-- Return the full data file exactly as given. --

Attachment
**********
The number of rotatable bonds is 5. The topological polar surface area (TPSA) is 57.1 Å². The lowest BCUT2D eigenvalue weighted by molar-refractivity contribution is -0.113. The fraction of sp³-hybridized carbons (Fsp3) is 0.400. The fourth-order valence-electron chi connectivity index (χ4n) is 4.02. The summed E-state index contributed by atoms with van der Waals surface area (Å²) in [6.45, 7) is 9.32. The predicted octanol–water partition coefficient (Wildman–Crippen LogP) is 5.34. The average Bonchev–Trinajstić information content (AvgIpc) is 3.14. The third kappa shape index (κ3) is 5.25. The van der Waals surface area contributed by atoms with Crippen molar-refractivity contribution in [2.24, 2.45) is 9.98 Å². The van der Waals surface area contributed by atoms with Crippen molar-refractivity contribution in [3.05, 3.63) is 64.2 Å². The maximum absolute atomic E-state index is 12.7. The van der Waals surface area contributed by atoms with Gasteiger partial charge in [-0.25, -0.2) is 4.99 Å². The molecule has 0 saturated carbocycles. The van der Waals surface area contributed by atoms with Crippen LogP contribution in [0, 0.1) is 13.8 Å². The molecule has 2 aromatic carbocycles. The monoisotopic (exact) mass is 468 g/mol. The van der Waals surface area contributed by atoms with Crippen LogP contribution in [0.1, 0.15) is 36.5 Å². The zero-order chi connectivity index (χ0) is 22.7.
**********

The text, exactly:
The number of rotatable bonds is 5. The topological polar surface area (TPSA) is 57.1 Å². The lowest BCUT2D eigenvalue weighted by molar-refractivity contribution is -0.113. The fraction of sp³-hybridized carbons (Fsp3) is 0.400. The fourth-order valence-electron chi connectivity index (χ4n) is 4.02. The summed E-state index contributed by atoms with van der Waals surface area (Å²) in [6.45, 7) is 9.32. The predicted octanol–water partition coefficient (Wildman–Crippen LogP) is 5.34. The average Bonchev–Trinajstić information content (AvgIpc) is 3.14. The third kappa shape index (κ3) is 5.25. The van der Waals surface area contributed by atoms with Crippen molar-refractivity contribution in [2.24, 2.45) is 9.98 Å². The van der Waals surface area contributed by atoms with Crippen molar-refractivity contribution in [3.05, 3.63) is 64.2 Å². The maximum absolute atomic E-state index is 12.7. The van der Waals surface area contributed by atoms with Gasteiger partial charge in [-0.25, -0.2) is 4.99 Å². The molecule has 0 saturated carbocycles. The van der Waals surface area contributed by atoms with Crippen LogP contribution in [0, 0.1) is 13.8 Å². The molecule has 2 aromatic carbocycles. The monoisotopic (exact) mass is 468 g/mol. The van der Waals surface area contributed by atoms with Crippen LogP contribution in [0.1, 0.15) is 36.5 Å². The zero-order chi connectivity index (χ0) is 22.7.